TrakCel said today it will incorporate its needle-to-needle supply chain management platform into the Cell and Gene Therapy (CGT) Catapult’s large-scale cell and gene therapy manufacturing center set to open this fall in Stevenage, U.K.
CGT Catapult is a U.K. government initiative created to advance the growth of the U.K’s cell and gene therapy industry by bridging the gap between scientific research and full-scale commercialization.The U.K. has committed to building a £10 billion ($13 billion) cell and gene therapy industry.
CGT Catapult’s 7200-square-meter (77,500-square-foot) manufacturing center consists of a GMP facility and support infrastructure designed to enable collaborators to carry out large-scale manufacturing of cell and gene therapies as they advance toward the market.
The £55 million ($72 million) manufacturing center is the world’s first supported GMP manufacturing base for cell and gene therapies, according to Catapult. On August 30, Catapult announced plans to double the manufacturing center’s current capacity, an expansion to be funded through a £12 million ($15.7 million) award from the U.K. Government’s four-year, £1 billion ($1.3 billion) Industrial Strategy Challenge Fund.
CGT Catapult said its partners in academia and industry will be able to use a software solution intended to track cell therapies across the whole supply chain, completely integrated within validated systems at the manufacturing center as well as at associated cryostorage and logistics facilities.
“This integration of GMP manufacturing, cryostorage, and logistics support within a complete end-to-end supply chain management solution is something that has not been done before and is critical to enabling commercial supply of cell and gene therapies in the U.K.,” Keith Thompson, CGT Catapult’s CEO, said in a statement.
TrakCel’s platform is designed to provide real-time audit logs and chain-of-custody records, reducing the risks associated with disparate, paper-based systems, and thus accelerate the scale-up and scale-out of cell therapy processes. The platform will also be able to link with any other commercially available or custom-developed tracking systems employed by future partners, according to CGT Catapult.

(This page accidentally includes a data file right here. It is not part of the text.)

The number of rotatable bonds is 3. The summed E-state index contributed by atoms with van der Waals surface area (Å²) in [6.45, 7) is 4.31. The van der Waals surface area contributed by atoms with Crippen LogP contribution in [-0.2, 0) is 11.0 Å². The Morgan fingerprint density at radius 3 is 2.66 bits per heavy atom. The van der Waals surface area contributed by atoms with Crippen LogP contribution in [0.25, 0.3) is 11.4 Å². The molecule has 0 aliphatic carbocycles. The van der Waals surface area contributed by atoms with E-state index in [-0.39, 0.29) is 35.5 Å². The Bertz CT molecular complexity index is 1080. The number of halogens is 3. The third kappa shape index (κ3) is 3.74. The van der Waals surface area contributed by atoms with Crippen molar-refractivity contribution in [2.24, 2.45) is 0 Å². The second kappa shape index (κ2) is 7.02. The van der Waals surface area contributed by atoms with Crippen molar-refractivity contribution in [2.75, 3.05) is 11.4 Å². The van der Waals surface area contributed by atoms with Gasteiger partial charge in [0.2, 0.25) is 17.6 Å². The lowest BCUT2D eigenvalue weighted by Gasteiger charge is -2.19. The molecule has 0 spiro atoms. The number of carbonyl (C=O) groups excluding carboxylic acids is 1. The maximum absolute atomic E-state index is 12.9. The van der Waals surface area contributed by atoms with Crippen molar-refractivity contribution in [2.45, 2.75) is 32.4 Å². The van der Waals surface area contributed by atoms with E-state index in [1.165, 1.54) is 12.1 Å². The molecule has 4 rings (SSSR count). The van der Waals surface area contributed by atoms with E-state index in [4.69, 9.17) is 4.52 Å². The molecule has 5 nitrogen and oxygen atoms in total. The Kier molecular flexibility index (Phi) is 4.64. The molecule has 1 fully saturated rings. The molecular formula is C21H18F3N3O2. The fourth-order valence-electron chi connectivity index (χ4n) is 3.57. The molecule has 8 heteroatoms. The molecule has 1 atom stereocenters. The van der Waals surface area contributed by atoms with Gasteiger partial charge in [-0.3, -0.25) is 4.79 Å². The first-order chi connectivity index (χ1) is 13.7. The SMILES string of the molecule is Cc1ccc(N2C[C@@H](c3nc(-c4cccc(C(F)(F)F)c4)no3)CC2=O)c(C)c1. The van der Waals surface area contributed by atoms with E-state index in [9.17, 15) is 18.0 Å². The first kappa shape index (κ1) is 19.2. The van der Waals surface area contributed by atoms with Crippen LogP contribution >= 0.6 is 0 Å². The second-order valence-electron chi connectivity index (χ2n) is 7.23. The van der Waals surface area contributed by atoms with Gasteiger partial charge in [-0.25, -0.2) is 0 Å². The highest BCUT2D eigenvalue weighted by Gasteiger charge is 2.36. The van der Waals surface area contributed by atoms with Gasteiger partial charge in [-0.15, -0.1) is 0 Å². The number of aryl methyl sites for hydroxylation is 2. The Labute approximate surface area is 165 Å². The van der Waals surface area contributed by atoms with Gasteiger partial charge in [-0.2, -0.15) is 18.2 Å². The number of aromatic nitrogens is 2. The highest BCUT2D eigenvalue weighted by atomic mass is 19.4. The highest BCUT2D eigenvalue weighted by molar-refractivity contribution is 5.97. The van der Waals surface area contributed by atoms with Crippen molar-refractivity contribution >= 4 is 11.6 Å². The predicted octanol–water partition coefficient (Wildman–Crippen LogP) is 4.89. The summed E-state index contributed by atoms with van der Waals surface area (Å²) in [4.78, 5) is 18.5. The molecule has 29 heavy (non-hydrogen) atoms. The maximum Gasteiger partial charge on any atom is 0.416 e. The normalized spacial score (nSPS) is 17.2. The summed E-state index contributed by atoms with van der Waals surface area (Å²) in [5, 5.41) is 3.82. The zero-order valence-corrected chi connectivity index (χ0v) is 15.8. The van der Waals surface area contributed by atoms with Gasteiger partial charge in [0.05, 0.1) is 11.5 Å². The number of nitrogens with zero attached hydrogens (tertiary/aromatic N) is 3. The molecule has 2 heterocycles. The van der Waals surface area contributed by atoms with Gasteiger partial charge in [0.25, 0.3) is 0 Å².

In addition to the manufacturing center, TrakCel’s technology will also link to Thermo Fisher Scientific’s new Fisher Bioservices CryoHub(SM), being built adjacent to the manufacturing center warehouse. Located an hour from London’s Heathrow Airport, the Cryohub will provide services for distribution of patient sample collection sets, cGMP cryo-storage of cell and gene therapies, and also cryo-logistics for supply of these therapies throughout the U.K. and beyond.
“This partnership between CGT Catapult, TrakCel, and Fisher BioServices will deliver the most technologically advanced and secure large-scale GMP manufacturing base for cell and gene therapies in the world,” declared TrakCel CEO Ravi Nalliah. “The cell therapy sector is now starting to move from considerations around clinical development to commercialization and multilayered supply chains involving many more patients, individuals, and organizations. Patients will rely on the sector to ensure supply chains involve the adequate transportation of valuable cellular material in the right conditions.”
CGT Catapult said it selected TrakCel because its platform is established and has already been installed and validated at sponsors, clinical sites, CMOs, and logistic partners across North America and Europe.
Founded in 2012, TrakCel designs and develops integrated technologies for managing autologous and allogeneic cell, gene, and immunotherapy supply chains. In addition to CGT Catapult, users of TrakCel’s include GlaxoSmithKline (GSK), Autolus, Caladrius Biosciences, Miltenyi Biotec, and Oxford BioMedica.
TrakCel is headquartered in Cardiff, Wales, U.K., with U.S. offices in Dinuba, CA, and Bridgewater, NJ. The company says it aims to employ over 100 people in the U.S. and U.K. by the end of 2019 and has appointed several executives to senior positions since last year—including Joe Vitale, Ph.D., as director of process engineering.